Some leaders believe workplace culture is all about ensuring employees are constantly happy and satisfied. The truth is, while positive attitudes from employees is a great sign, there’s much more to it. In fact, an August Business Pulse Survey by The Alternative Board (TAB), What Makes A Culture Strong, shows 86 percent of business leaders agree company culture
Employees should be a major factor in developing company culture, but it turns out 63 percent of the TAB survey respondents feel business owners have the most influence on their company’s culture. With company culture affecting everything from how employees work to their happiness, motivation, and productivity, it’s crucial leaders understand how to build and model the company culture their employees need to be successful.
Finding ways to grow your company and ensure employee success isn’t easy. However, there are ways to construct a company culture
1. Be transparent to job seekers
When it comes to company culture, companies spend the most time and money in maintaining a good reputation to outside stakeholders, customers, and the community. Aside from employee motivation and collaboration, when considering workplace culture, the highest amount of cash flow goes into how outside sources perceive the organization, according to 22 percent of leaders in the TAB survey.
Not using resources to allow candidates the ability to see and connect with an organization, may be causing quality job seekers to overlook a company’s job posts. Make room on social media and websites to promote workplace culture and draw in candidates who will fit in with your already established culture.
Allow current employees the opportunity to express what they love about working for the organization. Feature a team or employee each month so they can share what they’re working on, how their day plays out, and everything management provides for them to perform at their best. Adding candid and engaging pictures to posts will help candidates connect even further to the company’s story of teamwork, inclusion, and diversity.
2. Know what job seekers are looking for
Job seekers want a company culture where they can quickly relate, fit in, and feel comfortable acclimating to their position. Trying to adapt to a culture where they don’t naturally fit is more likely to disengage new hires and lower retention rates.
The previously mentioned TAB survey reports 91 percent of employers agree they should be looking for applicants who will fit within a culture based on their work ethic, values, and personality, not ones who will have to adapt. But when job seekers are out there searching for the perfect organization to work for, what are they hoping to find?
The TAB survey respondents say it’s all about leaders. Forty-four percent of employees are motivated by trust in leaders and 43 percent want included in a company culture that empowers their employees. Current and future employees should easily trust leaders and understand how they’re empowering employees.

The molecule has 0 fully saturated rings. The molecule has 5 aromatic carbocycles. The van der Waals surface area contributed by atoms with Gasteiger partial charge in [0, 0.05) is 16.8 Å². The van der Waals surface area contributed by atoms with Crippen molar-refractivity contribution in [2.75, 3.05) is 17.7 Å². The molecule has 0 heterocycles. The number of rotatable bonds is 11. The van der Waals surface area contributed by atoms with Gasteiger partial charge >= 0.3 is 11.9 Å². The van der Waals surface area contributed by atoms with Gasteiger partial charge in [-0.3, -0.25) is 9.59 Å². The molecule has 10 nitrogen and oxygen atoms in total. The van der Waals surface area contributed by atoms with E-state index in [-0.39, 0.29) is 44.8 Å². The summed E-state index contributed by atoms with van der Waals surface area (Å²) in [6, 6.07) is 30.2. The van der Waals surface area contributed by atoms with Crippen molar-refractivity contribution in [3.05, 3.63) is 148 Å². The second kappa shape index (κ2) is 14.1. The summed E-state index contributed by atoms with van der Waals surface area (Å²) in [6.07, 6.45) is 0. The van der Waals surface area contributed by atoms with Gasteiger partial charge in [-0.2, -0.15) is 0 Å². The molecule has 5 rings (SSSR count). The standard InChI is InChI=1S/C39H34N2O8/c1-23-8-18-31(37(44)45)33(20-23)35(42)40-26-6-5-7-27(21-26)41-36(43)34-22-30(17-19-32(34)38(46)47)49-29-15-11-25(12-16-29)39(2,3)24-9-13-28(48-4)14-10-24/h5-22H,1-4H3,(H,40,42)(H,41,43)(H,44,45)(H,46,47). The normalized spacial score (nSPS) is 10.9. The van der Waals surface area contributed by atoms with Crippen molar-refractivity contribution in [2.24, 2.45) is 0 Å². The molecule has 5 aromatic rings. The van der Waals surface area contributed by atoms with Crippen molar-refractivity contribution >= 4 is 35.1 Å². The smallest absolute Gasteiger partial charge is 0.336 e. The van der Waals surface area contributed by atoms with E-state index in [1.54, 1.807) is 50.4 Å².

If the organization has a strong learning culture, promote growth opportunities internally and on social media. When an entire team goes to a speaking event with a manager, post a picture while at the event. This will show a team that is learning together and trusts their manager to grow right beside them.
A company’s focus on learning is another great opportunity to encourage current employees to tell personal stories. Once a month, have an employee write about their newest learning adventure. Ask them to go into detail about what they learned and why they value continuing development efforts made by the company. Employees can address what this means for their personal growth and how training is helping them contribute to the organization’s success.
3. Know your employees
Because leaders are the biggest influencers in workplace culture, it’s critical they cultivate one employees will excel in. What’s even more convincing is that 39 percent of participants in the TAB survey consider management and leadership style first when company culture is mentioned.
A strong company culture
Do they enjoy their working environment, feel quality mentors are provided, and have the opportunity to grow and advance? Once leaders understand what employees need, conversations about change can begin.
Take an open-door approach to continue the conversation. Better yet, take the open-door meetings outside of confined office walls. Make time each month for employees and leaders to discuss their concerns — and triumphs — with one another. This can be in the break area, on a walk outside, over a cup of coffee, or anywhere they feel comfortable to chat openly.
This facet of the culture can also be demonstrated to candidates by holding interviews in a more relaxed setting, remaining available a few days after the interview for any questions or concerns they think of following the initial meeting and following up in a timely fashion.
Growing a strong company
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